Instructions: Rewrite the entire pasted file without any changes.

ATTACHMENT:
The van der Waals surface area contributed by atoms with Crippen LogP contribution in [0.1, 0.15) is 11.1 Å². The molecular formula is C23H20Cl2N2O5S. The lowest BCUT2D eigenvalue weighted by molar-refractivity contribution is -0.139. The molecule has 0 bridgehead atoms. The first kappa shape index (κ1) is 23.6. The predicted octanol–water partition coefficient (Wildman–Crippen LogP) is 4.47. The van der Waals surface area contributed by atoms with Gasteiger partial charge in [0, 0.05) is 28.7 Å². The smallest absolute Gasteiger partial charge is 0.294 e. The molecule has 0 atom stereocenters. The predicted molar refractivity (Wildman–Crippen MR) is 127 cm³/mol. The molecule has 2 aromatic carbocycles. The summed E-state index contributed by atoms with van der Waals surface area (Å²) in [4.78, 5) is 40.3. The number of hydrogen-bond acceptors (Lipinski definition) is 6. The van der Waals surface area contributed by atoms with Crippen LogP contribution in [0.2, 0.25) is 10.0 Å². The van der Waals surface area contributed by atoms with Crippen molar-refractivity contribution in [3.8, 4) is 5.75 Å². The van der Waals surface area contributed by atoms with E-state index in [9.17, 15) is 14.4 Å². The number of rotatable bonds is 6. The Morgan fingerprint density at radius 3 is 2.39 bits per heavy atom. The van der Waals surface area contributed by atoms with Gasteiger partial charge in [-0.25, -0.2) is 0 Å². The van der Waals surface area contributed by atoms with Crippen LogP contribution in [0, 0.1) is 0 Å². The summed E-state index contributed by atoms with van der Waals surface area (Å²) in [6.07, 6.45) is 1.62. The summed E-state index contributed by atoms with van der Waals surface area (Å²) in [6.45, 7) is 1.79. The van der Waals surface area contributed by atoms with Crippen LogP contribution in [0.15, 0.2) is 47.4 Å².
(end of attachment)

The van der Waals surface area contributed by atoms with Crippen LogP contribution in [0.1, 0.15) is 11.1 Å². The molecular formula is C23H20Cl2N2O5S. The lowest BCUT2D eigenvalue weighted by molar-refractivity contribution is -0.139. The molecule has 0 bridgehead atoms. The first kappa shape index (κ1) is 23.6. The predicted octanol–water partition coefficient (Wildman–Crippen LogP) is 4.47. The van der Waals surface area contributed by atoms with Gasteiger partial charge in [0, 0.05) is 28.7 Å². The smallest absolute Gasteiger partial charge is 0.294 e. The molecule has 0 atom stereocenters. The predicted molar refractivity (Wildman–Crippen MR) is 127 cm³/mol. The molecule has 2 aromatic carbocycles. The summed E-state index contributed by atoms with van der Waals surface area (Å²) in [4.78, 5) is 40.3. The number of hydrogen-bond acceptors (Lipinski definition) is 6. The van der Waals surface area contributed by atoms with Crippen LogP contribution in [0.2, 0.25) is 10.0 Å². The van der Waals surface area contributed by atoms with Crippen molar-refractivity contribution in [3.8, 4) is 5.75 Å². The van der Waals surface area contributed by atoms with E-state index in [9.17, 15) is 14.4 Å². The number of rotatable bonds is 6. The Morgan fingerprint density at radius 3 is 2.39 bits per heavy atom. The van der Waals surface area contributed by atoms with Gasteiger partial charge in [-0.25, -0.2) is 0 Å². The van der Waals surface area contributed by atoms with Crippen LogP contribution in [0, 0.1) is 0 Å². The summed E-state index contributed by atoms with van der Waals surface area (Å²) in [6.07, 6.45) is 1.62. The summed E-state index contributed by atoms with van der Waals surface area (Å²) in [6.45, 7) is 1.79. The van der Waals surface area contributed by atoms with Crippen LogP contribution in [0.15, 0.2) is 47.4 Å².